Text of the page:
Source: In-house training for new magistrates | The Herald July 11, 2018
Daniel Nemukuyu Senior Reporter
CHIEF Justice Luke Malaba has introduced a mandatory seven-week rigorous training course to be undertaken by all new magistrates before they take judicial oaths, in his quest to improve the quality of justice.
In the past, the Judicial Service Commission (JSC) would recruit magistrates straight from university and attach them to individual senior judicial officers for some time before being weaned off.
However, the judiciary boss said the system left the Commission with half-baked magistrates who compromised the quality of justice dispensed at courts.
In terms of the new orientation training, the law graduates are exposed to a standard grooming in all important aspects of the work of a magistrate.
The programme, that is being run by Judicial College of Zimbabwe principal Mr Rex Shana, will include courses like the civil and criminal procedure, maintenance inquiries, assessment of evidence and judgment writing.
It equips magistrates with the practical skills of presiding over cases.
Officially launching the programme, Chief Justice Malaba urged the pioneer group of 60 newly recruited magistrates to be of high judicial integrity.
“A judicial officer must be a person whose integrity is beyond reproach. The restrictions imposed by the profession of a judicial officer demand that you forego some of the luxuries and activities that you may have previously considered harmless to your reputations,” he said.
The Chief Justice, who is a passionate trainer, will personally take the 60 recruits for judicial integrity lessons while Mr Shana will take care of the other areas.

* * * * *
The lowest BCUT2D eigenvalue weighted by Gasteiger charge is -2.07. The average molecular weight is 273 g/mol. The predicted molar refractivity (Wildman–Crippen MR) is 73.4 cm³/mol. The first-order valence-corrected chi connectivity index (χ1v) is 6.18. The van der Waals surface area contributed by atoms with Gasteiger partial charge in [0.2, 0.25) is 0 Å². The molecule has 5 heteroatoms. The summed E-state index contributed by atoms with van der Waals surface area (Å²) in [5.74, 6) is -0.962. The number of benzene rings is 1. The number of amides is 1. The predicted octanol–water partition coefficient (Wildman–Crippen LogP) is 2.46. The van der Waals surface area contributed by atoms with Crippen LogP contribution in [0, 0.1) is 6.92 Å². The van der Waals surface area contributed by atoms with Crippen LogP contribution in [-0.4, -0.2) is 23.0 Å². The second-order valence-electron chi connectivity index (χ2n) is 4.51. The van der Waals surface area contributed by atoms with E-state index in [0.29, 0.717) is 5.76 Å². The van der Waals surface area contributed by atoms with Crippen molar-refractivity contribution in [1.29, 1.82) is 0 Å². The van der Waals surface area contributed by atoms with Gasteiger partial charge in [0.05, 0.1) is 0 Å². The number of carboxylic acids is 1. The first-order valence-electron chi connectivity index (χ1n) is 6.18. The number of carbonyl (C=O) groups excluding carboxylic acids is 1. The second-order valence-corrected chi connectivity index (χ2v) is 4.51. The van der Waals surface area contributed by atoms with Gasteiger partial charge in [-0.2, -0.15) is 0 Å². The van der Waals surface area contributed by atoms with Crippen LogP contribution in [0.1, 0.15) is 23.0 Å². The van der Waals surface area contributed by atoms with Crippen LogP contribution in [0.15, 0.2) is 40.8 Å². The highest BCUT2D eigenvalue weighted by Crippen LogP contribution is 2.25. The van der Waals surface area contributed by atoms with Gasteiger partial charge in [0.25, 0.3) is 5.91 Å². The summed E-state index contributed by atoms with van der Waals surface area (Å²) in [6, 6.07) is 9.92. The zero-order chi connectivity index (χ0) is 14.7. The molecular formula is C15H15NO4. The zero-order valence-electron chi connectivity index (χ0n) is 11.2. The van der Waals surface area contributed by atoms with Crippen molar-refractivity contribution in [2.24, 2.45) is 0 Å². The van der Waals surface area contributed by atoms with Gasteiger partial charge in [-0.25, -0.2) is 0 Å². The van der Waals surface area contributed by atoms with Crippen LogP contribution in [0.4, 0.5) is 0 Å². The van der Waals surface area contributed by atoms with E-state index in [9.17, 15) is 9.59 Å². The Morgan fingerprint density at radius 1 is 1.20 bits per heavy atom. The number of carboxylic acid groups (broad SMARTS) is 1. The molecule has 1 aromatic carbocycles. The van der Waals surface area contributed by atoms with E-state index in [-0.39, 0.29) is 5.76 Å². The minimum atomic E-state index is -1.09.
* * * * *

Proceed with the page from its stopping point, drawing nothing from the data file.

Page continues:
Selected judges of the Supreme Court and the High Court will also train the new magistrates.
JSC also selected seasoned legal practitioners and administrators to be part of the trainers.
The judiciary boss said universities were simply offering academic training for legal practitioners but the in-house training was to offer practical training for professional magistrates.
“All that the institutions do is to teach the theoretical aspects of the law and unleash law graduates into the market.
“Unfortunately, for purposes of being a judicial officer, that training is inadequate,” he said.
Allowing the graduates to rush to the bench without adequate training was tantamount to encouraging the new judicial officers to carry out experiments on the litigants.
“A judicial officer cannot and must not run experiments with litigants.
“As already said, the gaps are clearly a result of the unstructured and uncoordinated internship regime,” said the Chief Justice.
The training started on Monday at the Harare Magistrates Court premises and it will run for seven weeks.
The 60 will be deployed to various stations countrywide after the swearing in ceremony.